What can go wrong if vendor e-invoices aren’t validated?

Updated on :  

08 min read.

Businesses must validate their vendor e-invoices as the GST tax officials have the Input Tax Credit (ITC) and output tax details readily available at their disposal for one-to-one tracing. For a buyer, genuine e-invoices directly impact availing of the input tax credit and filing of proper GST returns.

Reasons Why One Must Validate Vendor or Supplier e-Invoices

The legitimacy of the origin of a supplier’s e-invoice, the integrity of its content, and its legibility should be confirmed from the point of issue till the end of the retention period. The e-invoice validation process is one of the most crucial things that a company should undertake while using an e-Invoicing solution. It is because it allows both the vendor and the business to ensure that invoices cannot be modified or changed. And in case there’s a modification, the same is visible to the business or the vendor. 

A business should validate its invoice as it contains various crucial information provided by the seller. Such information is important for the correctness of books of accounts, availing input tax credit, availing discounts, timely payment of invoices, etc. A business should generally validate the following:

  • Product name and description
  • Vendor details
  • Payment terms
  • GSTIN number
  • Quantity of goods
  • Terms of supply
  • Date of supply
  • Price of each good
  • Discount

Consequences of Failure to Validate Vendor e-Invoices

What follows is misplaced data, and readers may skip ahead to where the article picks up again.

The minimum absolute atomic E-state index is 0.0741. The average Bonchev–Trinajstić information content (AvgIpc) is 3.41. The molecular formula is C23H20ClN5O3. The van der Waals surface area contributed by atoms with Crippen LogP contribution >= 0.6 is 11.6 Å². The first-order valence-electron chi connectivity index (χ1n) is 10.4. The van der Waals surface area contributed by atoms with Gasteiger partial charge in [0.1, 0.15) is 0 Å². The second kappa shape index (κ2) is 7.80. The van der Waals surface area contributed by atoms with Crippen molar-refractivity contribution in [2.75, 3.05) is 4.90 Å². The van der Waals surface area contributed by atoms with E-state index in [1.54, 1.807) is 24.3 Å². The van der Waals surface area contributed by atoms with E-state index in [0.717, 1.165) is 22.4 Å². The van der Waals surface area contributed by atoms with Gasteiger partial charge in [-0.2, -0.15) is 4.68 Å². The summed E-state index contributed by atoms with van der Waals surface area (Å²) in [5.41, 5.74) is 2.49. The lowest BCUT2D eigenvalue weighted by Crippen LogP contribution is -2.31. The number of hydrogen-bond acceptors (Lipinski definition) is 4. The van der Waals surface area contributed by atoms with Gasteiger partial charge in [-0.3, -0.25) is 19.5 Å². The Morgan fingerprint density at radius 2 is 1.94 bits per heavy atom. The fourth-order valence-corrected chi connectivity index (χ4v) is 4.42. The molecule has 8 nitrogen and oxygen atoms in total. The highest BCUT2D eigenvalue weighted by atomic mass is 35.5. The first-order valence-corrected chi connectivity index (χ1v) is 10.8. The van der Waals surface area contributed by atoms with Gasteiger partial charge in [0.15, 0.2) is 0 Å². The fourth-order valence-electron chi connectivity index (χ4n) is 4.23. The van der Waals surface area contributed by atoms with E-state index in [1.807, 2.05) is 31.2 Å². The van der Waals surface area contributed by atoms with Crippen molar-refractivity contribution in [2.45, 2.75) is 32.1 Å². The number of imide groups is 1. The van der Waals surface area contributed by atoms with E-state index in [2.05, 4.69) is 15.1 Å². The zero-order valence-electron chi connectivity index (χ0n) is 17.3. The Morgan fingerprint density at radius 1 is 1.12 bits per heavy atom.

Every registered buyer under Goods and Services Tax should use an e-invoice that contains a valid GSTIN and has the breakup of IGST, CGST and SGST. Hence, if any of such information required is missing in the e-invoice, the same could be considered a fake invoice. Any buyers who:

  • Avails undue input tax credit on such fake invoices     
  • Evades payment of GST using such invoices
  • Claim GST refunds with the help of such invoices

shall be liable to the consequences as listed below:

Edit
ITC wrongly claimed, GST evaded or refunded wrongfully received exceedsConsequences
Rs.5 croreImprisonment up to 5 years* + fine
Rs.2 crore – Rs.5 croreImprisonment up to 3 years* + fine
Rs.1 crore – Rs.2 croreImprisonment up to 1 years* + fine
Below Rs.1 croreMinimum 6 months* + fine

*Without any specific or special reason as recorded in the order by the court, the term of imprisonment should not be less than 6 months

The invoice which is not verified at the IRP portal is considered invalid, and input tax credit won’t be available to the business on those invoices. Hence, the consequences of non-compliance by the vendor would cost the buying organisation their input tax credit. So, businesses must check whether their vendors are compliant with e-invoicing regulations in place.

Further, an assessee who wrongly avails ITC will be liable to pay a penalty of 100% of ITC availed or Rs.10,000, whichever is higher. Also, interest at the rate of 24% will be levied on such penalty from the date of such wrongful availment of ITC till such tax liability is discharged.

Apart from the above, there could be other consequences:

Increased costs – Failure in validating the e-invoice could lead to extra effort and person-hours requiring data entry, updating of books, etc. Failure to validate and detect errors in e-invoices could also cause problems of vendor account reconciliation which might again require detailed accounting of the invoices, debits, credits, and adjustments taken.

Reduced Accounts Payable Productivity – As a result of errors in the invoice, the amount of re-work required by the payables team increases. In addition, there’s a higher volume of vendor phone calls and mail communication with the accounts payable team.

Slower processing and payment cycles – If e-invoices aren’t validated, and errors aren’t detected upfront, it could lead to a longer processing time of invoices leading to delayed payment cycles. Validation of e-invoices enables faster processing, on-time payment, avoiding late payment fees, as well as the opportunity for contractually negotiated discounts.

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